But don't wait until then. File your documents at least a day or two in advance just in case there are problems.
Second, keep in mind that you can't really appeal a decision that is based upon the judge's discretion, or based upon the judge's understanding or interpretation of the evidence and the testimony. A judge, particularly on the trial level, has tremendous discretion to made decisions as he or she sees fit.
However, if the judge made a technical mistake such as allowing into the record evidence that is ordinarily considered inadmissible or in some way violating the rules of the practice book or precedent as established by case law, then you have a genuine chance at succeeding with an appeal. I understand that most of the time appeals do not succeed, but if they match my description of what ordinarily constitutes an appealable case, you may actually get some positive results.
The format for this a petition to the supreme court is established by the Practice Book 2011 section 84-5 so take a look at it. The appellate court clerk will give you a sample petition for you to copy if you request it. Basically, it states the following: that luckily, the petition, unlike a brief (35 pages) is only ten pages long and includes very specific requirements.
It includes 1) what issues you wish to present to the court for review; 2. a statement of why the court should allow the extraordinary relief of certification; 3. a summary of the case; 4. a concise argument supporting your position; 5. an appendix including the ruling you are appealing from and; 6. copies of any motions you filed which would have stayed the appeals period; 7. a list of the parties including names, addresses, telephone numbers, fax numbers and, if applicable, the juris numbers of their counsel. It also has to have a certification page affirming that the formatting of the petition adheres to the practice book and that a copy of the document has been sent to all of the parties concerned.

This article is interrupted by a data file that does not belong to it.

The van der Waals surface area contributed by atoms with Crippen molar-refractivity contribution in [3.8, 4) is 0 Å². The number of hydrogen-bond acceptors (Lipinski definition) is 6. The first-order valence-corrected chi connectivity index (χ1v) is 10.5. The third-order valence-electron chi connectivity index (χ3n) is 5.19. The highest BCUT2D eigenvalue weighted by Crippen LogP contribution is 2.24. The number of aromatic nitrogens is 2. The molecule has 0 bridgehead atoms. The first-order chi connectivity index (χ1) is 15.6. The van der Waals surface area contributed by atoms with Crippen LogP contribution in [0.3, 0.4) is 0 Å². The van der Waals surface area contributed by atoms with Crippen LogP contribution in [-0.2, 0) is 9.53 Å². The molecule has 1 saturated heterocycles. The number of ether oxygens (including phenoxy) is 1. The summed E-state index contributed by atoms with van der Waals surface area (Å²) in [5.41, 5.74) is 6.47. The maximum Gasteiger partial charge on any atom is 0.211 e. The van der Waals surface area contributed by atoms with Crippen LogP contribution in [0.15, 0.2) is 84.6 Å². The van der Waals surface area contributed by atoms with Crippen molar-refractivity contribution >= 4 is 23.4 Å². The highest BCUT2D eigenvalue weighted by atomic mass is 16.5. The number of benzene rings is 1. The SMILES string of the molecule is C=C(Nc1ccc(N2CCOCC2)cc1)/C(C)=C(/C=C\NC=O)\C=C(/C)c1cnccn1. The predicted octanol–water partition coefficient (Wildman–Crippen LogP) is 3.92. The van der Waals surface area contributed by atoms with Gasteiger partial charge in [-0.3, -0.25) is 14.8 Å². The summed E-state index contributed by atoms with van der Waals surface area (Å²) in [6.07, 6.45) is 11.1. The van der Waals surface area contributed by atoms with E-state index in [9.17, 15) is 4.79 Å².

You are required to provide an original and 15 copies to the appellate court. Remember to get a stamped copy for your own records.
The big advantage of the petition is that it is short and sweet. It gets you to focus the issues and genuinely evaluate whether you have a case that is worth pursuing. You really have to get to your points and prove your points clearly and succinctly.
Once you have submitted your petition, the opposing side has a chance to respond, and then it goes to the supreme court for a decision. You don't have the opportunity to respond to your opponent's counter to your petition, which is a bummer, and you don't have a chance for an oral argument where you can further develop your arguments. The judges just look at the material you have submitted and arrive at a decision. That process generally takes from six to eight weeks, from what I've heard. And, as I've heard it said, it's not over until its over!